A Portrait of the CFO as a Game Player

Dennis Durkin, the new finance chief of Activision Blizzard, a digital-entertainment company, finds the online games industry &doublequot;incredibl...
David McCannApril 12, 2012

CFO Dennis Durkin says he’s fortunate to be in “one of the most fun businesses there is.” Of course, even finance chiefs who work in staid businesses like insurance are known to say such things. But with Durkin, it rings true.

One month into his new job at entertainment company Activision Blizzard, Durkin, 41, feels blessed. The company owns some of the most popular game and toy franchises in the world. Its World of Warcraft is among the world’s largest “massively multiplayer online games,” with more than 10 million subscribers, and there are more than 40 million users of its Call of Duty line of games.

How Startup CFO Grew Food Company 50% YoY

How Startup CFO Grew Food Company 50% YoY

This case study of JonnyPops’ success highlights the unusual financial and operational strategies that enabled rapid expansion into a crowded and highly competitive frozen treat market. 

Other big hits include Guitar Hero and the new Skylanders, a video game and toy brand whose popularity began skyrocketing almost immediately upon its October 2011 release.

Durkin was an avid video-game player during his youth, college, and early working years, but says he became a “lapsed gamer” after he started a family. That suddenly changed in 2006, when he became CFO of Microsoft’s Xbox division. “I was reinvigorated,” he recalls. 

Combining work and play may be a common syndrome among those employed by game companies. Durkin says that shortly after he got the Xbox job, he noticed his corporate controller looking tired most mornings. “He told me he joined a guild in Korea and he was playing with them online in the middle of the night,” he laughs.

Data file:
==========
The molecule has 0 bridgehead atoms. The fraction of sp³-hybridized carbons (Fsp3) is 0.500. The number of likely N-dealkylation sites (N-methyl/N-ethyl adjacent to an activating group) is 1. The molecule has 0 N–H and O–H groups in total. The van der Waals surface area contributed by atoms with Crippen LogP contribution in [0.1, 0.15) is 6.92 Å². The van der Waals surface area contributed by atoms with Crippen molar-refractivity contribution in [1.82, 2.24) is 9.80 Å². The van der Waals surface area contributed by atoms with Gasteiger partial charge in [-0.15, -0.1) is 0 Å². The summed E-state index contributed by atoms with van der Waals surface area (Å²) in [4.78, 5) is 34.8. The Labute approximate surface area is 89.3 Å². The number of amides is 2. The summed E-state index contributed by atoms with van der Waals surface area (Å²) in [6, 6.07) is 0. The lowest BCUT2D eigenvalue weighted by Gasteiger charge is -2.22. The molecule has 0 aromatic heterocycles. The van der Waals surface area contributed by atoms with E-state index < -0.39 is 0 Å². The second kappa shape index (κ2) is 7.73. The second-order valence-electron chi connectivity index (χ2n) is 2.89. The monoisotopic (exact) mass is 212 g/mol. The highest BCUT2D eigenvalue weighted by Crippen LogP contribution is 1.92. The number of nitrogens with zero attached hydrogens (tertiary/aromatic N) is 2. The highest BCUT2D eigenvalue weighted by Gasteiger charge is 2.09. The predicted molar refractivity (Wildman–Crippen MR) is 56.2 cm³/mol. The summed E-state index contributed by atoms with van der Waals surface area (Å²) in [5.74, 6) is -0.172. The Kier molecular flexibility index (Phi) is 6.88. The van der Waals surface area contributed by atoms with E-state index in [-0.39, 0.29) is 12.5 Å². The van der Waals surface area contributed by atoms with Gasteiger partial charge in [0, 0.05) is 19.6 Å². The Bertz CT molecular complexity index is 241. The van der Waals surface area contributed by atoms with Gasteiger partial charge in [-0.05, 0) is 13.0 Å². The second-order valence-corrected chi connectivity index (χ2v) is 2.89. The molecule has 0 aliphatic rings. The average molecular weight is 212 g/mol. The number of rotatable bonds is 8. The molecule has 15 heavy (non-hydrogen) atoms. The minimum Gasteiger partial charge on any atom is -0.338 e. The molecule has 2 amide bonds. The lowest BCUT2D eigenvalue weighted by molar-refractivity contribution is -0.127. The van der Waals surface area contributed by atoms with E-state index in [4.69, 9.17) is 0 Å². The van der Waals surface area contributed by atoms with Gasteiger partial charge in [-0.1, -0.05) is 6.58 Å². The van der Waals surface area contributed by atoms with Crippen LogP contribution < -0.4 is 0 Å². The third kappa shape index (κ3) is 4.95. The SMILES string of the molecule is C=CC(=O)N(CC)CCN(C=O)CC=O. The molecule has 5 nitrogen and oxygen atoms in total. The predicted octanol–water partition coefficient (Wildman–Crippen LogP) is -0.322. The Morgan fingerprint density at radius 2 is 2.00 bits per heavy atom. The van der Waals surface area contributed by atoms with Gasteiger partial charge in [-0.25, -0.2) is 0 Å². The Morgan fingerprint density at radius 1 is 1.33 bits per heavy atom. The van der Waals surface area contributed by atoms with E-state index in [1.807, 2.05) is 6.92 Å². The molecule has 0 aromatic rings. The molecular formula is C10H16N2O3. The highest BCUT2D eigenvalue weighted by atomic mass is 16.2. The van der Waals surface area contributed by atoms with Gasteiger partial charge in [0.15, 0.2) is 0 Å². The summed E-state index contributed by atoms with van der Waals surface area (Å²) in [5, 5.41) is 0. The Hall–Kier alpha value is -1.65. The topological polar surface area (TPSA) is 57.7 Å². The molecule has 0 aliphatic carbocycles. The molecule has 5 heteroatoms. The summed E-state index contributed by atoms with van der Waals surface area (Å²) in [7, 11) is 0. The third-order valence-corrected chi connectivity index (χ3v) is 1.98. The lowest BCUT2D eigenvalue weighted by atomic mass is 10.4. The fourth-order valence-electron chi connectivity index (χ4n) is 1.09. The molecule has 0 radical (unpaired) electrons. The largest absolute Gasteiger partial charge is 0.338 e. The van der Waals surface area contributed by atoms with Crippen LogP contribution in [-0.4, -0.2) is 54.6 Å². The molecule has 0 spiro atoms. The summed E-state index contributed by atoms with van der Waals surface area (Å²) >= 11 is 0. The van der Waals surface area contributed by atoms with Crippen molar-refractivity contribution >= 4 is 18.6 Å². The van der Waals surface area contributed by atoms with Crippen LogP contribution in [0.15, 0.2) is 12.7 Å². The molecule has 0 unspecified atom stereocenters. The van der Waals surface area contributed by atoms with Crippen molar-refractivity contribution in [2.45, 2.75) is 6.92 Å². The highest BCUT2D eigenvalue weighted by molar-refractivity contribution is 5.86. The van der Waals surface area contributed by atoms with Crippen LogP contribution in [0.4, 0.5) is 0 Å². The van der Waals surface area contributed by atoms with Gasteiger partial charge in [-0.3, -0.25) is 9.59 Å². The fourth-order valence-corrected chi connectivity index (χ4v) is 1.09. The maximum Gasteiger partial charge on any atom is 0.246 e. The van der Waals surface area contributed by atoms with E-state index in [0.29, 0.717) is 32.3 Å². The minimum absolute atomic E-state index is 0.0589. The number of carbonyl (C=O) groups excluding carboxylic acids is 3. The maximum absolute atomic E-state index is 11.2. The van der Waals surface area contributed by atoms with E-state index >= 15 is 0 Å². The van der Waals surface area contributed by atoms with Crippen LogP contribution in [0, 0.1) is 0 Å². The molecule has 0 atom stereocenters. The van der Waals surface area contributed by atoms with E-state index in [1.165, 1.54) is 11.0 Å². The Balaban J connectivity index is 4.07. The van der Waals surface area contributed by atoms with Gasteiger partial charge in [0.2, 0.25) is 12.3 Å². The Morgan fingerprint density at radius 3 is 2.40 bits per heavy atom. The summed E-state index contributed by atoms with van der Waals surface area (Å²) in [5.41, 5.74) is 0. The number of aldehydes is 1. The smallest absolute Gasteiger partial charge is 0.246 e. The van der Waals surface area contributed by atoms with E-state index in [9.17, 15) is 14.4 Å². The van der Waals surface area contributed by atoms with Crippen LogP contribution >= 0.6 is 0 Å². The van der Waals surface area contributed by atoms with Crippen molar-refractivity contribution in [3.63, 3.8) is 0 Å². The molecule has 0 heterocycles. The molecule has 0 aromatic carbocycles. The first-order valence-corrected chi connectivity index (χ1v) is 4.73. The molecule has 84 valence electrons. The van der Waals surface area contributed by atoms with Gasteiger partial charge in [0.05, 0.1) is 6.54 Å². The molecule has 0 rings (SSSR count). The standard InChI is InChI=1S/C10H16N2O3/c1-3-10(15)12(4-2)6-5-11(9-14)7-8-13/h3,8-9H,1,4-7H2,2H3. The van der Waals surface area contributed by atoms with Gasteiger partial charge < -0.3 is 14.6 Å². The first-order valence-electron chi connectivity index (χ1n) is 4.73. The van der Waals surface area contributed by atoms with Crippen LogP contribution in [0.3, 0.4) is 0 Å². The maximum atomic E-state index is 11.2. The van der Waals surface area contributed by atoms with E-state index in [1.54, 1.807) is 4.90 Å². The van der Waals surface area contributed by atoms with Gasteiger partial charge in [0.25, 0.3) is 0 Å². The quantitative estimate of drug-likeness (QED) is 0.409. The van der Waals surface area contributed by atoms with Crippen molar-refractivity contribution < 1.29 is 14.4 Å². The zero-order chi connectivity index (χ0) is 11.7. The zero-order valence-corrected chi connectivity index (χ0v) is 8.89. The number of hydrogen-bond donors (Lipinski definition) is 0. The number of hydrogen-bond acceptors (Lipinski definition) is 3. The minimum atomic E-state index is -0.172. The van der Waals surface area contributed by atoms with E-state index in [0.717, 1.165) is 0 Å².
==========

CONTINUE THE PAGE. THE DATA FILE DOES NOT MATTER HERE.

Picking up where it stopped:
Gaming aside, Durkin likes being part of a dynamic, fast-changing industry where two days are rarely alike. “It’s a creative media, where consumer experience, innovation, and business models come together in a unique way,” he says. “I find it incredibly energizing and fun, and I imagine working in this industry for a long time.”

It’s also a high-margin and hence cash-rich business. In calendar-year 2011, Activision Blizzard scored a net profit of almost $1.1 billion on revenue of just $3.2 billion. “When you can drive scale with intellectual property, engage your audience, and monetize that, it makes for a very good business,” Durkin says.

But therein lies a big risk for the company. With media as ubiquitous as it is today, with phones, tablets, in-car devices, and more competing for consumer mind share, everyone in the audience is always just a click away from doing something else. Activision Blizzard’s business will continue to succeed over the long term only if it continues to build “deep and compelling experiences,” the CFO knows.

Still, with broadband Internet access continuing to spread worldwide and the appetite for social experiences online growing exponentially, there is much room to engage new audiences for games like World of Warcraft and Call of Duty that are built around social interaction among its players. “A business model that allows us to touch our consumers daily presents great opportunities relative to many other media,” Durkin says. And, like many companies, Activision Blizzard is eyeing massive growth in China.

It was a tough decision, Durkin notes, to leave Microsoft, where he helped grow the Xbox business from annual operating losses to profitability of more than $1 billion a year. He says that during his exit interview with CEO Steve Ballmer, he recalled the nonstop swarm of corporate recruiters at Harvard Business School, where Durkin got his MBA. “Those presentations are very sales-y,” he says. “They tell you all about what they’re going to do for your career and all the options you’re going to have. They’re all pretty much the same. But Microsoft delivered on all of the above.”

In fact, he took the job at Activision Blizzard not only to be the head CFO of a dynamic, growing company but also because he perceived a corporate culture similar to Microsoft’s. “The culture is to be hard-working, aggressive, hustling all the time, and really trying to win,” he says. “There’s a scrappiness here, and I felt like it was an environment I could add value to and be successful in.”